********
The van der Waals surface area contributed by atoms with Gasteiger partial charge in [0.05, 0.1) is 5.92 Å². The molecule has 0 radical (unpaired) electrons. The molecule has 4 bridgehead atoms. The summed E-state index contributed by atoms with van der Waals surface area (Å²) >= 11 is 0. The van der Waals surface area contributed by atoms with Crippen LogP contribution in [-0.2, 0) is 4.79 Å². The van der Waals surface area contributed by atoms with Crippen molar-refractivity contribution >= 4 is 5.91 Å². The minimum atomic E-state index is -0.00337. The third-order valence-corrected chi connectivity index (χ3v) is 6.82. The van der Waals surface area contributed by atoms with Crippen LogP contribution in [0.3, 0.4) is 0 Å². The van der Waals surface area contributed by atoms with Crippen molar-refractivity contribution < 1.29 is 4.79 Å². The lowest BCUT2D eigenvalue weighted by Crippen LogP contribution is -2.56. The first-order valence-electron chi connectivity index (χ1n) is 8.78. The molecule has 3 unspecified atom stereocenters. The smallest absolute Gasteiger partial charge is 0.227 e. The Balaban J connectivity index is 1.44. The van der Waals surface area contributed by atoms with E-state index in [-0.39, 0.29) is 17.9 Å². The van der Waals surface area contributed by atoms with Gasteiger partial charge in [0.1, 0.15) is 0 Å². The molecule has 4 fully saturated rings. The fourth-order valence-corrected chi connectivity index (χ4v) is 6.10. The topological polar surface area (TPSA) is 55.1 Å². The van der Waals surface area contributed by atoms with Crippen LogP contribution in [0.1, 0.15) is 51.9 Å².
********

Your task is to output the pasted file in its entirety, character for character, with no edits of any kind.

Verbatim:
The van der Waals surface area contributed by atoms with Gasteiger partial charge in [0.05, 0.1) is 5.92 Å². The molecule has 0 radical (unpaired) electrons. The molecule has 4 bridgehead atoms. The summed E-state index contributed by atoms with van der Waals surface area (Å²) >= 11 is 0. The van der Waals surface area contributed by atoms with Crippen LogP contribution in [-0.2, 0) is 4.79 Å². The van der Waals surface area contributed by atoms with Crippen molar-refractivity contribution >= 4 is 5.91 Å². The minimum atomic E-state index is -0.00337. The third-order valence-corrected chi connectivity index (χ3v) is 6.82. The van der Waals surface area contributed by atoms with Crippen LogP contribution in [0.3, 0.4) is 0 Å². The van der Waals surface area contributed by atoms with Crippen molar-refractivity contribution < 1.29 is 4.79 Å². The lowest BCUT2D eigenvalue weighted by Crippen LogP contribution is -2.56. The first-order valence-electron chi connectivity index (χ1n) is 8.78. The molecule has 3 unspecified atom stereocenters. The smallest absolute Gasteiger partial charge is 0.227 e. The Balaban J connectivity index is 1.44. The van der Waals surface area contributed by atoms with E-state index in [-0.39, 0.29) is 17.9 Å². The van der Waals surface area contributed by atoms with Gasteiger partial charge in [0.1, 0.15) is 0 Å². The molecule has 4 fully saturated rings. The fourth-order valence-corrected chi connectivity index (χ4v) is 6.10. The topological polar surface area (TPSA) is 55.1 Å². The van der Waals surface area contributed by atoms with Crippen LogP contribution in [0.1, 0.15) is 51.9 Å².